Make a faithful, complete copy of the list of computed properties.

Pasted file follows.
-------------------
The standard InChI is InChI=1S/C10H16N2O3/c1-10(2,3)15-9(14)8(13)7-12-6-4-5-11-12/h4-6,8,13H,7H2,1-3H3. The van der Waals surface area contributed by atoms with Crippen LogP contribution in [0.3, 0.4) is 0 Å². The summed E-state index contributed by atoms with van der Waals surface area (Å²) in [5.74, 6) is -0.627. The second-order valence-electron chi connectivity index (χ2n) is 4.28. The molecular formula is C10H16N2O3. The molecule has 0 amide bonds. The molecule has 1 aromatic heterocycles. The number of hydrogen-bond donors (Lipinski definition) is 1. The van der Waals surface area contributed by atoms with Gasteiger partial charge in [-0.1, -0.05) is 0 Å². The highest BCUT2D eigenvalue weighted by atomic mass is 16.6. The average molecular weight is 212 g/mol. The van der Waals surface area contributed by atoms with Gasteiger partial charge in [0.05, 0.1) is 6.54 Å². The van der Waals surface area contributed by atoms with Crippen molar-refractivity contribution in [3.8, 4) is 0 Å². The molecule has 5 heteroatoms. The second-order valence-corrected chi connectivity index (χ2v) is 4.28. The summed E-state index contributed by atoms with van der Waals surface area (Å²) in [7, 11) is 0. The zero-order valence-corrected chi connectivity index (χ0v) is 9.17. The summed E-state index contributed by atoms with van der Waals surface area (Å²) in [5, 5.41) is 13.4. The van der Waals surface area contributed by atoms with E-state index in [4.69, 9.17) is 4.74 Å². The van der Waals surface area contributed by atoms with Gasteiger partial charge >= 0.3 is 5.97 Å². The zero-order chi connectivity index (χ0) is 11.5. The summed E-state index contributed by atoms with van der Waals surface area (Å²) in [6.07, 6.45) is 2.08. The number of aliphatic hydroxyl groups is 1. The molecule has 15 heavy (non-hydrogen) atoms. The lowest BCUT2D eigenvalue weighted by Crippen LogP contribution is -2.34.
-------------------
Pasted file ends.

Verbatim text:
The standard InChI is InChI=1S/C10H16N2O3/c1-10(2,3)15-9(14)8(13)7-12-6-4-5-11-12/h4-6,8,13H,7H2,1-3H3. The van der Waals surface area contributed by atoms with Crippen LogP contribution in [0.3, 0.4) is 0 Å². The summed E-state index contributed by atoms with van der Waals surface area (Å²) in [5.74, 6) is -0.627. The second-order valence-electron chi connectivity index (χ2n) is 4.28. The molecular formula is C10H16N2O3. The molecule has 0 amide bonds. The molecule has 1 aromatic heterocycles. The number of hydrogen-bond donors (Lipinski definition) is 1. The van der Waals surface area contributed by atoms with Gasteiger partial charge in [-0.1, -0.05) is 0 Å². The highest BCUT2D eigenvalue weighted by atomic mass is 16.6. The average molecular weight is 212 g/mol. The van der Waals surface area contributed by atoms with Gasteiger partial charge in [0.05, 0.1) is 6.54 Å². The van der Waals surface area contributed by atoms with Crippen molar-refractivity contribution in [3.8, 4) is 0 Å². The molecule has 5 heteroatoms. The second-order valence-corrected chi connectivity index (χ2v) is 4.28. The summed E-state index contributed by atoms with van der Waals surface area (Å²) in [7, 11) is 0. The zero-order valence-corrected chi connectivity index (χ0v) is 9.17. The summed E-state index contributed by atoms with van der Waals surface area (Å²) in [5, 5.41) is 13.4. The van der Waals surface area contributed by atoms with E-state index in [4.69, 9.17) is 4.74 Å². The van der Waals surface area contributed by atoms with Gasteiger partial charge >= 0.3 is 5.97 Å². The zero-order chi connectivity index (χ0) is 11.5. The summed E-state index contributed by atoms with van der Waals surface area (Å²) in [6.07, 6.45) is 2.08. The number of aliphatic hydroxyl groups is 1. The molecule has 15 heavy (non-hydrogen) atoms. The lowest BCUT2D eigenvalue weighted by Crippen LogP contribution is -2.34.